In the United States, the FDA is actively warning to stem cell clinic, for example; https://www.fda.gov/consumers/consumer-updates/fda-warns-about-stem-cell-therapies

However, many stemcell clinics are still open for business. As far as I know, any FDA's warning does not include a statement to prohibit the stem cell clinics.

My question;

How do American stemcell clinics legally justify themselves?

Although not a US domestic law, the 2013 Declaration of Helsinki contains the following language


Unproven Interventions in Clinical Practice
37. In the treatment of an individual patient, where proven interventions do not exist or other known interventions have been ineffective, the physician, after seeking expert advice, with informed consent from the patient or a legally authorised representative, may use an unproven intervention if in the physician's judgement it offers hope of saving life, re-establishing health or alleviating suffering. This intervention should subsequently be made the object of research, designed to evaluate its safety and efficacy. In all cases, new information must be recorded and, where appropriate, made publicly available.

In other words, my question is.

If you want to legally run a stem cell clinic in the US, what advice would a legal practitioner give you? However, if the regenerative medicine is to be performed that is not approved by the FDA.

At the very least, I think the advice would come that a qualified doctor should treat the patient. What else could it be?

I think the question converges on whether or not the doctor's authority includes the power to "practice medicine with unapproved drugs".

In Japan, stem cell clinics can justify themselves by undergoing a review under the Safety Assurance Act. Details are given below. In the past, there was no such scheme, but it seems to have used the logic that "doctors can perform unapproved therapeutic acts at the request of their patients". How does this work in the US?

In Japan, most of stemcell clinics get the legal justification using the Act on the Safety of Regenerative Medicine. Class 2 or class 3 regenerative medicine can be provided to patients as long as it is reviewed by the "Certified Special Committee for Regenerative Medicine", regardless of the result of the review; class 2 and class 3 are classified by the Act on the Safety of Regenerative Medicine. These classes includes most of autologous transplantation of the stem cells.

For the legal framework of regenerative medicine in Japan, the following will be helpful.

Note. I asked this question first in the medical stack, but was advised that the legal stack was preferable, so I decided to ask the same question here.

  • I've not read the links in any great detail, but if there is no legal prohibition on operating a clinic why should a clinic legally justify itself?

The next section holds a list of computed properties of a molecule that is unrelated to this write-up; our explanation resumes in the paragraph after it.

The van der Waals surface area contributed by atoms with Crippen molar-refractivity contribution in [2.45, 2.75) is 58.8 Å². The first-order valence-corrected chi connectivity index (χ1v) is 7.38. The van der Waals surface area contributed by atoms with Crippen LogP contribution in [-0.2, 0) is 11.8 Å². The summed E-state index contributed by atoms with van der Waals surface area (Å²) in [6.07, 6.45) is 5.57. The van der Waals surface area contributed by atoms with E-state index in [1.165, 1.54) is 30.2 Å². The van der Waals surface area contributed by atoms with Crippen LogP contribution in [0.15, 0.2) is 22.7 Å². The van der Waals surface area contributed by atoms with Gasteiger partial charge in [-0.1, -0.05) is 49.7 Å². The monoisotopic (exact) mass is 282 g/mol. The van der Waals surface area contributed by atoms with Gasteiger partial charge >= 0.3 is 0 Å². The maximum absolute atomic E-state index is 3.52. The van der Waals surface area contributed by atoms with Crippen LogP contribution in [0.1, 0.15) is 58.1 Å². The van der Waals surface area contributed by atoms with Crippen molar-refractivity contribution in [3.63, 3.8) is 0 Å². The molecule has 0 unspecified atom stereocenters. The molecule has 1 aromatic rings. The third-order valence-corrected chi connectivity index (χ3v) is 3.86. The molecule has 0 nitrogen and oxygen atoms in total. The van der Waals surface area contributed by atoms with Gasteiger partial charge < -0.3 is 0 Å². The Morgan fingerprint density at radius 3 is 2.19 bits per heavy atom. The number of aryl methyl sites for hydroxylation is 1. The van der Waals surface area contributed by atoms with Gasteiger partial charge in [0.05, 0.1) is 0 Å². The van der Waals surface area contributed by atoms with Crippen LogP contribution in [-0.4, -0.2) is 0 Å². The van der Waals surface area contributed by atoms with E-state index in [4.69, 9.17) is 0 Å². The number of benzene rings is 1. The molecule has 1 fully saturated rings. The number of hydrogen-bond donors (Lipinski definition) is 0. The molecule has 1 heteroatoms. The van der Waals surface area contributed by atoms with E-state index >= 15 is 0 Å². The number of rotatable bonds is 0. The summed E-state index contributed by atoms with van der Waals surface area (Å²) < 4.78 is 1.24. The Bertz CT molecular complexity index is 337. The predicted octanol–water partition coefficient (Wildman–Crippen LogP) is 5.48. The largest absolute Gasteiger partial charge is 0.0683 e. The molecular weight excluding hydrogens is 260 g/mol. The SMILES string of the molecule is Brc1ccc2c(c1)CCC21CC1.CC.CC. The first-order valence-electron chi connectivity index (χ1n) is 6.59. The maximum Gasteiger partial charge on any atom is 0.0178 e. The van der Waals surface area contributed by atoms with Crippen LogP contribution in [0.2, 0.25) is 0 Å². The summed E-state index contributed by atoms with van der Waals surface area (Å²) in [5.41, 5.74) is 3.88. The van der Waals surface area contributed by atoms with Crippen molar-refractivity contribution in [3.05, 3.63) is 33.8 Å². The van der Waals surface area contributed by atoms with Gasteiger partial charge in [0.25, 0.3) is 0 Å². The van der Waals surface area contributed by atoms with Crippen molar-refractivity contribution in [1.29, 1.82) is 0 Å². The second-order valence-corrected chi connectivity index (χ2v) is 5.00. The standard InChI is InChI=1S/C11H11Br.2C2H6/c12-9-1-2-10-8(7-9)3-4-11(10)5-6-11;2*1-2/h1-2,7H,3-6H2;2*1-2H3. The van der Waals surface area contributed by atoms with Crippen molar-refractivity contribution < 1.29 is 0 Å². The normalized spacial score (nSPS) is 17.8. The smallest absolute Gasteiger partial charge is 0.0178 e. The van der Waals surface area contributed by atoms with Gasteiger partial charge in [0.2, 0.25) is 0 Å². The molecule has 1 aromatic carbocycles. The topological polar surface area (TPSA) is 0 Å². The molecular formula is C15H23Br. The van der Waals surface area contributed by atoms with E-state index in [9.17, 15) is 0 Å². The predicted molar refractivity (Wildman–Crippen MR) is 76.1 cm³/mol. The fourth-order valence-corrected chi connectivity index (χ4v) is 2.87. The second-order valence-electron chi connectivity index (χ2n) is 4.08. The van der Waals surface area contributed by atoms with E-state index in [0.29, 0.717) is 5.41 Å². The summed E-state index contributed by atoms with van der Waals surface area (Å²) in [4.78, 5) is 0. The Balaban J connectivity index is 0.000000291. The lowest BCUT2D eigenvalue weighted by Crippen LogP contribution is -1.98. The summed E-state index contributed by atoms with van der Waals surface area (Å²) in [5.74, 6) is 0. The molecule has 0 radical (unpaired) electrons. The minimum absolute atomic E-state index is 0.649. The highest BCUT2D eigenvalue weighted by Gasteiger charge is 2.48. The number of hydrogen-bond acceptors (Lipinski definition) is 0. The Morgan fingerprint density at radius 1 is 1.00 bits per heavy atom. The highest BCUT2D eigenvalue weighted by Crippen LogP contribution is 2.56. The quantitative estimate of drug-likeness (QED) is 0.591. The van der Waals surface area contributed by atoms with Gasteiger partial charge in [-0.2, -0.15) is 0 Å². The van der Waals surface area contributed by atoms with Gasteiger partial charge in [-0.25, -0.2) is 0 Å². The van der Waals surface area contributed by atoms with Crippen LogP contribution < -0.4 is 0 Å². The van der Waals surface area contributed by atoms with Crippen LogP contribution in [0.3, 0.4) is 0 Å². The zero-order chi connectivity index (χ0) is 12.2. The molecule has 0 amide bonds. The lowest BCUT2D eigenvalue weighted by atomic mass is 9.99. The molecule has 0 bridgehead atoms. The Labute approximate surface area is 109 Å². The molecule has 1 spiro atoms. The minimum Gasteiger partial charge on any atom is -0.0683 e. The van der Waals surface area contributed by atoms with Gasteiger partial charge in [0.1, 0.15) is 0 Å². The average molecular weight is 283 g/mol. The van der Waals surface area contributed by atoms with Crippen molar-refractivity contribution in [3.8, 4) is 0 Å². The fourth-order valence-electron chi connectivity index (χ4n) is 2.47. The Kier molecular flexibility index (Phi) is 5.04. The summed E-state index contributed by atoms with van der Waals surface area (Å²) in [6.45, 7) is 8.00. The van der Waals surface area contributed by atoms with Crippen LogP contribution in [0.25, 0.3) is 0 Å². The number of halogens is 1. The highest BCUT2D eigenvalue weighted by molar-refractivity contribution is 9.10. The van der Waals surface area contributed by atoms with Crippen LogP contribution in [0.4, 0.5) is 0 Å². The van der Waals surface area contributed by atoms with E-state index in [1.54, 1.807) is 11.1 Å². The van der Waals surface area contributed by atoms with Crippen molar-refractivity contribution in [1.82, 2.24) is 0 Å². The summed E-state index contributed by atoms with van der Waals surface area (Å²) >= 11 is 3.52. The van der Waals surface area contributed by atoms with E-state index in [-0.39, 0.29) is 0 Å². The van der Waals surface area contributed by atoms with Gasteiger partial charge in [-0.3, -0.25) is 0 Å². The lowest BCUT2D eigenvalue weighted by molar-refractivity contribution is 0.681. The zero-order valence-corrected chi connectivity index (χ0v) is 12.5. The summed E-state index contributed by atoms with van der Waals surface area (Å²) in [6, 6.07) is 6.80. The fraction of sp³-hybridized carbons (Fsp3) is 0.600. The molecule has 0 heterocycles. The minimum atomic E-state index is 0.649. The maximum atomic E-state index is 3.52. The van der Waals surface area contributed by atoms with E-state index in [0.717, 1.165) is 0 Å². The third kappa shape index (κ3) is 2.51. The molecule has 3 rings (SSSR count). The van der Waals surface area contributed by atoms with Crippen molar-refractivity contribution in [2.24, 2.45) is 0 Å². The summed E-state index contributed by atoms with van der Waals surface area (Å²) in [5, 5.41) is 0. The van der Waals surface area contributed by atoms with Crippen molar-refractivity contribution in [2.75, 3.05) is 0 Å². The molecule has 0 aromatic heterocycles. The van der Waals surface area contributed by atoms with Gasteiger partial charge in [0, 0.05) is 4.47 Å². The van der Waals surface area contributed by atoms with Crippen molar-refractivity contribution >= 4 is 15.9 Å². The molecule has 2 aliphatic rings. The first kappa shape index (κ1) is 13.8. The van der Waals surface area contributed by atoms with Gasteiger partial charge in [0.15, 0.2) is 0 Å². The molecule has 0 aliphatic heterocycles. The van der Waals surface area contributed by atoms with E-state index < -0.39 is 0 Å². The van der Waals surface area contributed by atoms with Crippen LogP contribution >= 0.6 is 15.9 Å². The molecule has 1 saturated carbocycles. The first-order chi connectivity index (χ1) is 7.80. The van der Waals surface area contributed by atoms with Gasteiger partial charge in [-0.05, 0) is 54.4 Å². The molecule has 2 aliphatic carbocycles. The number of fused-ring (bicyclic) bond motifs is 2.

– Rick
    Nov 26 '20 at 7:07
  • @ Rick Ape Thank you for your comment. The FDA says "May be illegal", although they have not declared it illegal. Perhaps these clinics are at least in a grey area.  Conversely, what is the basis for "no legal prohibition"? Nov 26 '20 at 7:13
  • Under general principles of legality, an action is legal unless there is a law which declares it to be illegal. That is, there is no need (or, generally, ability!) to justify an action as legal, only to defend against a specific claim that it violates some specific law. What specific law(s) do you suspect that these clinics might violate?
    – Sneftel
    Nov 26 '20 at 13:00
  • @sneftel1 Thank you for your comment. I don't have any specific basis for claiming excepting FDA's video I mentioned earlier; it says "may be illegal." In Japan, doctors have "the authority to use unapproved methods for treatment". If such authority were available to US doctors, it would probably be basically legal. Nov 26 '20 at 14:21
  • 3
    I’m voting to close this question because there is no legal question here; it's a question of semantics and a definition of "may" for a personal or political agenda. Nov 26 '20 at 16:07

They are not required to "justify" themselves in advance, in the US. They are required to comply with the law. It is possible that some such clinic is not in compliance with the law, and it is possible that the FDA will take legal action against some clinic. If they do, the clinic may have to go to court to defend its actions, showing that they are in compliance with the law, then the court will decide whether the FDA's hypothetical future position is correct, or is the clinic's position correct?

A therapy may or may not need to be approved by the FDA: that is a medical question. Crucial to the approval procedure is a medical question, and not a legal question: does a particular therapy work. The FDA is legally empowered to regulate "new therapies", therefore they have a technical review process that asks "does this work, is it harmful?". If this is a new therapy and if the therapy is subject to FDA approval, but the therapy has not been approved, then a clinic in the US is not complying with the law if it offers the treatment. The technical identity of a therapy is a medical question, so you would need to find detailed specifications of a putative therapy, and someone with medical knowledge who can make sense of the FDA database to see if it is approved and for what use.

  • Thanks for the answer. One of the harvest from your answer is to know that (Japan has a pre-justification process,) but the US does not. Right now I'm focusing on regenerative medicine that the FDA has not yet approved. If US doctors had the "authority to provide unapproved, unprohibited medical treatment at the request of a patient," then the practice would be legal? So do US doctors have that authority? And who has the power to impose a ban? I think it's a matter of law. Nov 26 '20 at 19:44

Not the answer you're looking for? Browse other questions tagged or ask your own question.